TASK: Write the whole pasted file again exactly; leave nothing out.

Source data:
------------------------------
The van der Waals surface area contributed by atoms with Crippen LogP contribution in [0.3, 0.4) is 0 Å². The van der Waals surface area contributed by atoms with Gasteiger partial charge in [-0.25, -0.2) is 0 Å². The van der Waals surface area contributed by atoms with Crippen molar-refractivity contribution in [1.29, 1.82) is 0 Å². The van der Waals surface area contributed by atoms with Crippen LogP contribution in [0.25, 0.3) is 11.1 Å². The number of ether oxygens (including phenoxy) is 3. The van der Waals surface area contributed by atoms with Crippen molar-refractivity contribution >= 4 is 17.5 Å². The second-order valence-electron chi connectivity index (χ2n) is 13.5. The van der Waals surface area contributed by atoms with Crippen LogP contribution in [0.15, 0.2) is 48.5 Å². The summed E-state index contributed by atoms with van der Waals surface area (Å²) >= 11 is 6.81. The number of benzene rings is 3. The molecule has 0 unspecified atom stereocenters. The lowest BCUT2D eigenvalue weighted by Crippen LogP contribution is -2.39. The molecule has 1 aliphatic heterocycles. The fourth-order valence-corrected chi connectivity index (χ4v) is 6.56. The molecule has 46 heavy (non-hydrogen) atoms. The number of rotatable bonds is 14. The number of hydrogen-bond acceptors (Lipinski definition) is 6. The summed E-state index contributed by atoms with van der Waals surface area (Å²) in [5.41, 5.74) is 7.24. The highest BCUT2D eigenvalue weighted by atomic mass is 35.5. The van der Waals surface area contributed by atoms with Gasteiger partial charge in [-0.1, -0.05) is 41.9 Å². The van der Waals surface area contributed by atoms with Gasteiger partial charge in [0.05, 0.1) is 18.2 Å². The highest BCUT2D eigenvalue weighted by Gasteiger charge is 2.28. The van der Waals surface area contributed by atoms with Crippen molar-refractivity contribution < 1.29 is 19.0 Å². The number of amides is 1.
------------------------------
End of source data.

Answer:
The van der Waals surface area contributed by atoms with Crippen LogP contribution in [0.3, 0.4) is 0 Å². The van der Waals surface area contributed by atoms with Gasteiger partial charge in [-0.25, -0.2) is 0 Å². The van der Waals surface area contributed by atoms with Crippen molar-refractivity contribution in [1.29, 1.82) is 0 Å². The van der Waals surface area contributed by atoms with Crippen LogP contribution in [0.25, 0.3) is 11.1 Å². The number of ether oxygens (including phenoxy) is 3. The van der Waals surface area contributed by atoms with Crippen molar-refractivity contribution >= 4 is 17.5 Å². The second-order valence-electron chi connectivity index (χ2n) is 13.5. The van der Waals surface area contributed by atoms with Crippen LogP contribution in [0.15, 0.2) is 48.5 Å². The summed E-state index contributed by atoms with van der Waals surface area (Å²) >= 11 is 6.81. The number of benzene rings is 3. The molecule has 0 unspecified atom stereocenters. The lowest BCUT2D eigenvalue weighted by Crippen LogP contribution is -2.39. The molecule has 1 aliphatic heterocycles. The fourth-order valence-corrected chi connectivity index (χ4v) is 6.56. The molecule has 46 heavy (non-hydrogen) atoms. The number of rotatable bonds is 14. The number of hydrogen-bond acceptors (Lipinski definition) is 6. The summed E-state index contributed by atoms with van der Waals surface area (Å²) in [5.41, 5.74) is 7.24. The highest BCUT2D eigenvalue weighted by atomic mass is 35.5. The van der Waals surface area contributed by atoms with Gasteiger partial charge in [-0.1, -0.05) is 41.9 Å². The van der Waals surface area contributed by atoms with Gasteiger partial charge in [0.05, 0.1) is 18.2 Å². The highest BCUT2D eigenvalue weighted by Gasteiger charge is 2.28. The van der Waals surface area contributed by atoms with Crippen molar-refractivity contribution < 1.29 is 19.0 Å². The number of amides is 1.